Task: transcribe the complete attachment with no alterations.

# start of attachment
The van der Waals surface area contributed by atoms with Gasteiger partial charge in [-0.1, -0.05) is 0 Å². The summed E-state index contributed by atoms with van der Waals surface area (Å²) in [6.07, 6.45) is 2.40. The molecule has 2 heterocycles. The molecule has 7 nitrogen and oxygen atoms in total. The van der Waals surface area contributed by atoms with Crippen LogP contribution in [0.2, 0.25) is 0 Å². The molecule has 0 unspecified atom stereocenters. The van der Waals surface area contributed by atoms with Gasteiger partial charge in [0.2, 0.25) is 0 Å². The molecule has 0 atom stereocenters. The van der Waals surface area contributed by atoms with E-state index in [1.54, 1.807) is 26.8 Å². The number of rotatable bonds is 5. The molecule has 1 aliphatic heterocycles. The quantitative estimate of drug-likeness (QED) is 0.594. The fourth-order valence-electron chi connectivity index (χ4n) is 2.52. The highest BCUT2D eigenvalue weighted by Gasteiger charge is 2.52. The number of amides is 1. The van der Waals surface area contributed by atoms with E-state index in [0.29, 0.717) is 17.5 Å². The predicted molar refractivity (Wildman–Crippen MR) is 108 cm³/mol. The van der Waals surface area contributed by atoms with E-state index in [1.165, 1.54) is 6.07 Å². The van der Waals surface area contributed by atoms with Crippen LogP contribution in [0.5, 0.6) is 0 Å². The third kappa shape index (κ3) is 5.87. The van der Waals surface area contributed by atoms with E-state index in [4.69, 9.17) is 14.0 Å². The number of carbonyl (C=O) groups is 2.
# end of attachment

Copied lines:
The van der Waals surface area contributed by atoms with Gasteiger partial charge in [-0.1, -0.05) is 0 Å². The summed E-state index contributed by atoms with van der Waals surface area (Å²) in [6.07, 6.45) is 2.40. The molecule has 2 heterocycles. The molecule has 7 nitrogen and oxygen atoms in total. The van der Waals surface area contributed by atoms with Crippen LogP contribution in [0.2, 0.25) is 0 Å². The molecule has 0 unspecified atom stereocenters. The van der Waals surface area contributed by atoms with Gasteiger partial charge in [0.2, 0.25) is 0 Å². The molecule has 0 atom stereocenters. The van der Waals surface area contributed by atoms with E-state index in [1.54, 1.807) is 26.8 Å². The number of rotatable bonds is 5. The molecule has 1 aliphatic heterocycles. The quantitative estimate of drug-likeness (QED) is 0.594. The fourth-order valence-electron chi connectivity index (χ4n) is 2.52. The highest BCUT2D eigenvalue weighted by Gasteiger charge is 2.52. The number of amides is 1. The van der Waals surface area contributed by atoms with E-state index in [0.29, 0.717) is 17.5 Å². The predicted molar refractivity (Wildman–Crippen MR) is 108 cm³/mol. The van der Waals surface area contributed by atoms with E-state index in [1.165, 1.54) is 6.07 Å². The van der Waals surface area contributed by atoms with Crippen LogP contribution in [0.5, 0.6) is 0 Å². The third kappa shape index (κ3) is 5.87. The van der Waals surface area contributed by atoms with E-state index in [4.69, 9.17) is 14.0 Å². The number of carbonyl (C=O) groups is 2.